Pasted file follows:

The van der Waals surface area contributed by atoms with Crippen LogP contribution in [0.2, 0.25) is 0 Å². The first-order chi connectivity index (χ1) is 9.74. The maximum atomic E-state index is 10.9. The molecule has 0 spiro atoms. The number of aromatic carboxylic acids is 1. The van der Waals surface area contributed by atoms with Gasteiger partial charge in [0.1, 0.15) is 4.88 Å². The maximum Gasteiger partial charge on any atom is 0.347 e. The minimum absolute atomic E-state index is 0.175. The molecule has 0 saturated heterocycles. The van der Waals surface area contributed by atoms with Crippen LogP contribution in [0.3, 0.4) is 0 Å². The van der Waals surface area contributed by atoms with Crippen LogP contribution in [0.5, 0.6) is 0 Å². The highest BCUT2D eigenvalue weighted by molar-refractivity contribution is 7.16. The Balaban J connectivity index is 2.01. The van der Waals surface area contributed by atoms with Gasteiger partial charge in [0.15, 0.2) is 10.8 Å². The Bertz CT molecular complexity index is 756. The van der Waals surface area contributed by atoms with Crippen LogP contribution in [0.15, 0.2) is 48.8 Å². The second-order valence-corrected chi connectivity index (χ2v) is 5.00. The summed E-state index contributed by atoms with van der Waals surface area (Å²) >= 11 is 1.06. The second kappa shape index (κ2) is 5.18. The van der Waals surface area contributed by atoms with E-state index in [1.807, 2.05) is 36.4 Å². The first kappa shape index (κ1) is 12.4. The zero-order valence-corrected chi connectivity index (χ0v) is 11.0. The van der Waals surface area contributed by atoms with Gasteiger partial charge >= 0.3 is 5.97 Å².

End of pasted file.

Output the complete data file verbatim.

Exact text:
The van der Waals surface area contributed by atoms with Crippen LogP contribution in [0.2, 0.25) is 0 Å². The first-order chi connectivity index (χ1) is 9.74. The maximum atomic E-state index is 10.9. The molecule has 0 spiro atoms. The number of aromatic carboxylic acids is 1. The van der Waals surface area contributed by atoms with Gasteiger partial charge in [0.1, 0.15) is 4.88 Å². The maximum Gasteiger partial charge on any atom is 0.347 e. The minimum absolute atomic E-state index is 0.175. The molecule has 0 saturated heterocycles. The van der Waals surface area contributed by atoms with Crippen LogP contribution in [0.3, 0.4) is 0 Å². The van der Waals surface area contributed by atoms with Crippen LogP contribution in [0.5, 0.6) is 0 Å². The highest BCUT2D eigenvalue weighted by molar-refractivity contribution is 7.16. The Balaban J connectivity index is 2.01. The van der Waals surface area contributed by atoms with Gasteiger partial charge in [0.15, 0.2) is 10.8 Å². The Bertz CT molecular complexity index is 756. The van der Waals surface area contributed by atoms with Crippen LogP contribution in [0.15, 0.2) is 48.8 Å². The second-order valence-corrected chi connectivity index (χ2v) is 5.00. The summed E-state index contributed by atoms with van der Waals surface area (Å²) >= 11 is 1.06. The second kappa shape index (κ2) is 5.18. The van der Waals surface area contributed by atoms with E-state index in [1.807, 2.05) is 36.4 Å². The first kappa shape index (κ1) is 12.4. The zero-order valence-corrected chi connectivity index (χ0v) is 11.0. The van der Waals surface area contributed by atoms with Gasteiger partial charge >= 0.3 is 5.97 Å².